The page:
Faking the Cloud Until You “Make” The Cloud

SAP is pretending to have cloud ERP business to keep Wall Street happy and to make it seem they are “hip and cool.” Estimates from my sources indicate that SAP is probably not making any money on cloud ERP.

Conclusion

The observation of the reason for failure could end up being inaccurate. Therefore the reason for failure on ERP projects can very merely be purposefully misidentified as BPR (the vendor and consulting company friendly conclusion). This is true when the actual problem was there was no possible way for the company to have performed BPR around the limitations of the ERP functionality due to the requirement being an absolute necessity.

This can be viewed as a desirable conclusion for the individuals filling out such a survey as it obscures their responsibility from performing a well-informed software selection.

The Necessity of Fact Checking

We ask a question that anyone working in enterprise software should ask.

Should decisions be made based on sales information from 100% financially biased parties like consulting firms, IT analysts, and vendors to companies that do not specialize in fact-checking?

If the answer is “No,” then perhaps there should be a change to the present approach to IT decision making.

In a market where inaccurate information is commonplace, our conclusion from our research is that software project problems and failures correlate to a lack of fact checking of the claims made by vendors and consulting firms. If you are worried that you don’t have the real story from your current sources, we offer the solution.

Financial Disclosure

Financial Bias Disclosure

Neither this article nor any other article on the Brightwork website is paid for by a software vendor, including Oracle, SAP or their competitors. As part of our commitment to publishing independent, unbiased research; no paid media placements, commissions or incentives of any nature are allowed.

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References

*https://www.panorama-consulting.com/five-surprising-takeaways-from-the-2018-erp-software-report/

*https://www.nytimes.com/2012/12/09/technology/air-force-stumbles-over-software-modernization-project.html

https://en.wikipedia.org/wiki/Business_process_reengineering

https://www.fastcompany.com/26310/fad-forgot-people

https://hbr.org/1990/07/reengineering-work-dont-automate-obliterate

The Real Story on ERP

ERPThe Real Story Behind ERP: Separating Fiction From Reality

How This Book is Structured

This book combines a meta-analysis of all of the academic research on the benefits of ERP, coupled with on project experience.

ERP has had a remarkable impact on most companies that implemented it. Unplanned expenses for customization, failed implementations, integration, and applications to meet the business requirements that ERP could not–have added up to a higher Total Cost of Ownership for ERP were all unexpected, and account control, on the part of ERP vendors — is now a significant issue affecting IT performance.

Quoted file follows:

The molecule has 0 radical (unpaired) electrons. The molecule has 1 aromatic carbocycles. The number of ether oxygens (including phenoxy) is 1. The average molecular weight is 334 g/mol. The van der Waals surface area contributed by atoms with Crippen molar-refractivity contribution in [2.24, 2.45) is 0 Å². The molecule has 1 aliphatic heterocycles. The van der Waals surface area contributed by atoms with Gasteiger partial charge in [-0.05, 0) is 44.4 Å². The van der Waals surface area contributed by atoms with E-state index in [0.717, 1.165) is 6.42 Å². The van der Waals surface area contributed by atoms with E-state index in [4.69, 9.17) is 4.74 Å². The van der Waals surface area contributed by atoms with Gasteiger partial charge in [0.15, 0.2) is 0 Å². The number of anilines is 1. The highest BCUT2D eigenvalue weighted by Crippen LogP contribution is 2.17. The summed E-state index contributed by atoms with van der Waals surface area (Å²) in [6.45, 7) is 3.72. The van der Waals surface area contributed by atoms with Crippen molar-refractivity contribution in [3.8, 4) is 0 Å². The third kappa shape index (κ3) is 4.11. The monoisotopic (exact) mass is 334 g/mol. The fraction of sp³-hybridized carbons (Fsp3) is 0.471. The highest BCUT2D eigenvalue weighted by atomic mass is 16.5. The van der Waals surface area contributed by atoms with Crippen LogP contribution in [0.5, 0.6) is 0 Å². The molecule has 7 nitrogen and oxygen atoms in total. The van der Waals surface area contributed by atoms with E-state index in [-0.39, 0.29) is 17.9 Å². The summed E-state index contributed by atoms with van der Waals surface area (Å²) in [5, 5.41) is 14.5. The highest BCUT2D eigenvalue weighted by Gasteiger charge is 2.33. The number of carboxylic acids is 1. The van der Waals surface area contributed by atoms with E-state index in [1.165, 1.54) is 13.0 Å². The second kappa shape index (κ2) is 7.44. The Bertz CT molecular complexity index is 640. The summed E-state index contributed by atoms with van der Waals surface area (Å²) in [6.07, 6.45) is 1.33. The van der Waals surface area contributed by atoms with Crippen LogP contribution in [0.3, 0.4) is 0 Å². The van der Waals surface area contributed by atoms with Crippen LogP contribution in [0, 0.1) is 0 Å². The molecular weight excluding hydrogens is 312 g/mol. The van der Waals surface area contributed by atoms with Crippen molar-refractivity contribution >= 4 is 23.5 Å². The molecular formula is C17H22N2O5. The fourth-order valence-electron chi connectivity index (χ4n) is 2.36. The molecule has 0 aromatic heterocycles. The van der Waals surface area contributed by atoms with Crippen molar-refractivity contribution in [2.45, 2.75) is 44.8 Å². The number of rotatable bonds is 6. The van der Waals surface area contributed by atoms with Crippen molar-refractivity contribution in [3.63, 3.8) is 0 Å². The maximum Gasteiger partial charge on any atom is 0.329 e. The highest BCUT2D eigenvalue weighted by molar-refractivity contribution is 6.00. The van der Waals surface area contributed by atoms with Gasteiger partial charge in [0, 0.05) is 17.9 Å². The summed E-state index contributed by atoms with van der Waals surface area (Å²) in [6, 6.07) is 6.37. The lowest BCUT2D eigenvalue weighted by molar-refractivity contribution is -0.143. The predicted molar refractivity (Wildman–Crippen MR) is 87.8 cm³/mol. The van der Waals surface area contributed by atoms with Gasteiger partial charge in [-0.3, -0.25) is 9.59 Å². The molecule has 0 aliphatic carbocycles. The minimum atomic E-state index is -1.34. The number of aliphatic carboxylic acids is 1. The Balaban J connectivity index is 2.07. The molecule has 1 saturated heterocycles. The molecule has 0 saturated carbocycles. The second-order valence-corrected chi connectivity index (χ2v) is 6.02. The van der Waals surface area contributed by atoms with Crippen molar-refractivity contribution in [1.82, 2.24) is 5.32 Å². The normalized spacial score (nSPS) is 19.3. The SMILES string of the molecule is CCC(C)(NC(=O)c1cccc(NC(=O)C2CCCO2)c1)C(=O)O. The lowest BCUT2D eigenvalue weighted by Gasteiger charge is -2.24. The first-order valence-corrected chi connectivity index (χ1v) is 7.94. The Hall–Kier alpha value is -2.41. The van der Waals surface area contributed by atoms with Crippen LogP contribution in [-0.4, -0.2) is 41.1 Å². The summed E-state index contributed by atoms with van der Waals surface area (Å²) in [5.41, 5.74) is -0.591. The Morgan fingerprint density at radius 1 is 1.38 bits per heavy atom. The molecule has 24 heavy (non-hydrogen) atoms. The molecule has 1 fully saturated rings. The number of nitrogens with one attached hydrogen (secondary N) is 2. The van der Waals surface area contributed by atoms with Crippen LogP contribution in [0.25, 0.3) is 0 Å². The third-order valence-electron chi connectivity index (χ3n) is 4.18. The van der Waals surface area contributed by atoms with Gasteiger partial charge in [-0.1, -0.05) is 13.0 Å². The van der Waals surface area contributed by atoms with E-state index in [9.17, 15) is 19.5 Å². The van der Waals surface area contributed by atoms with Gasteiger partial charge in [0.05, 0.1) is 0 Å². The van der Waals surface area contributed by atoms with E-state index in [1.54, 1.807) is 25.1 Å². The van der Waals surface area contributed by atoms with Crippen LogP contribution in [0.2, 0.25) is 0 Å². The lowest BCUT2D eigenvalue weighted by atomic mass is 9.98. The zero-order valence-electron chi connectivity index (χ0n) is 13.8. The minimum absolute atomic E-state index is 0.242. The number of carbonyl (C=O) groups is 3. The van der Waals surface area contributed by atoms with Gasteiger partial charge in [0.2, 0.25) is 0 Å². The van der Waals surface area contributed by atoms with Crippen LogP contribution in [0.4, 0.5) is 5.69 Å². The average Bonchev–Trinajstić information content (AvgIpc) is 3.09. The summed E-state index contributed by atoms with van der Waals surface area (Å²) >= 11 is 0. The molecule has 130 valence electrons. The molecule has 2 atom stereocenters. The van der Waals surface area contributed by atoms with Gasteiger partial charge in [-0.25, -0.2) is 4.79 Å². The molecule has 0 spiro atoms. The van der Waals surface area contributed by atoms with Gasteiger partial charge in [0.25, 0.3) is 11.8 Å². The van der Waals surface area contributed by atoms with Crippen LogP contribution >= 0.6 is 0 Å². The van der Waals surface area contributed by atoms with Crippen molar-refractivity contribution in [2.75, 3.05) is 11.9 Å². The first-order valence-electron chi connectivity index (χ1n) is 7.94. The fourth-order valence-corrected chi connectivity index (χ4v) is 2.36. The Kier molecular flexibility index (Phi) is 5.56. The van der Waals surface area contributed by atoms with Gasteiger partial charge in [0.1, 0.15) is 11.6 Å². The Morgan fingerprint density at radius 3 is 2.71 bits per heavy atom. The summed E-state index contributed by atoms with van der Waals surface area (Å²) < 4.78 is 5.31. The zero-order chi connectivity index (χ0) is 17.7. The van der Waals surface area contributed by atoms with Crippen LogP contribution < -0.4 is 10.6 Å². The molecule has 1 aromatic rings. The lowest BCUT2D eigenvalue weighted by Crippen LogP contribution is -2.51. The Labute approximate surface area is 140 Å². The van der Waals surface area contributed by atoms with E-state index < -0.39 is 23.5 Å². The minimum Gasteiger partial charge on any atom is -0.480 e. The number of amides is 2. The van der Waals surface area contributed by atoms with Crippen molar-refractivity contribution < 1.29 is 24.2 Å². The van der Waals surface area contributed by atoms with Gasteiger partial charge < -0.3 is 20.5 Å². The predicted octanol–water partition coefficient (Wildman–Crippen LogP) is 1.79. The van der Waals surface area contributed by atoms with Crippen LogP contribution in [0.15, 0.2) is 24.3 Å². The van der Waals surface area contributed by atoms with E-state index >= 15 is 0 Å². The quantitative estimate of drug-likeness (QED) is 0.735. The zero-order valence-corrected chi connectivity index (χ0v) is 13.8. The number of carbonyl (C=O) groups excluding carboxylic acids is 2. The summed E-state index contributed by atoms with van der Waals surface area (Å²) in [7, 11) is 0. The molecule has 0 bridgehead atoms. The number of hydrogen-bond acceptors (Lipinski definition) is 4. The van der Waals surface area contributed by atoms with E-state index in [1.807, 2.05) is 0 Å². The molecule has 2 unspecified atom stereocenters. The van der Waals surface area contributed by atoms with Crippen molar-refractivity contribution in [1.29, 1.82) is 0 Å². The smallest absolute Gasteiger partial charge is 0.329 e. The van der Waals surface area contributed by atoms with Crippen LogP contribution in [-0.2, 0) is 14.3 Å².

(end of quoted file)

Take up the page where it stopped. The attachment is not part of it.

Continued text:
Break the Bank for ERP?

Many companies that have broken the bank to implement ERP projects have seen their KPIs go down— but the question is why this is the case. Major consulting companies are some of the largest promoters of ERP systems, but given the massive profits they make on ERP implementations — can they be trusted to provide the real story on ERP? Probably not, however, written by the Managing Editor of SCM Focus, Shaun Snapp — an author with many years of experience with ERP system. A supply chain software expert and well known for providing authentic information on the topics he covers, you can trust this book to provide all the detail that no consulting firm will.

By reading this book you will:

  • Examine the high failure rates of ERP implementations.
  • Demystify the convincing arguments ERP vendors use to sell ERP.
  • See how ERP vendors take control of client accounts with ERP.
  • Understand why single-instance ERP is not typically feasible.
  • Calculate the total cost of ownership and return on investment for your ERP implementation.
  • Understand the alternatives to ERP.

Chapters

  • Chapter 1: Introduction to ERP Software
  • Chapter 2: The History of ERP
  • Chapter 3: Logical Fallacies and the Logics Used to Sell ERP
  • Chapter 4: The Best Practice Logic for ERP
  • Chapter 5: The Integration Benefits Logic for ERP
  • Chapter 6: Analyzing The Logic Used to Sell ERP
  • Chapter 7: The High TCO and Low ROI of ERP
  • Chapter 8: ERP and the Problem with Institutional Decision Making
  • Chapter 9: How ERP Creates Redundant Systems
  • Chapter 10: How ERP Distracts Companies from Implementing Better Functionality
  • Chapter 11: Alternatives to ERP or Adjusting the Current ERP System
  • Chapter 12: Conclusion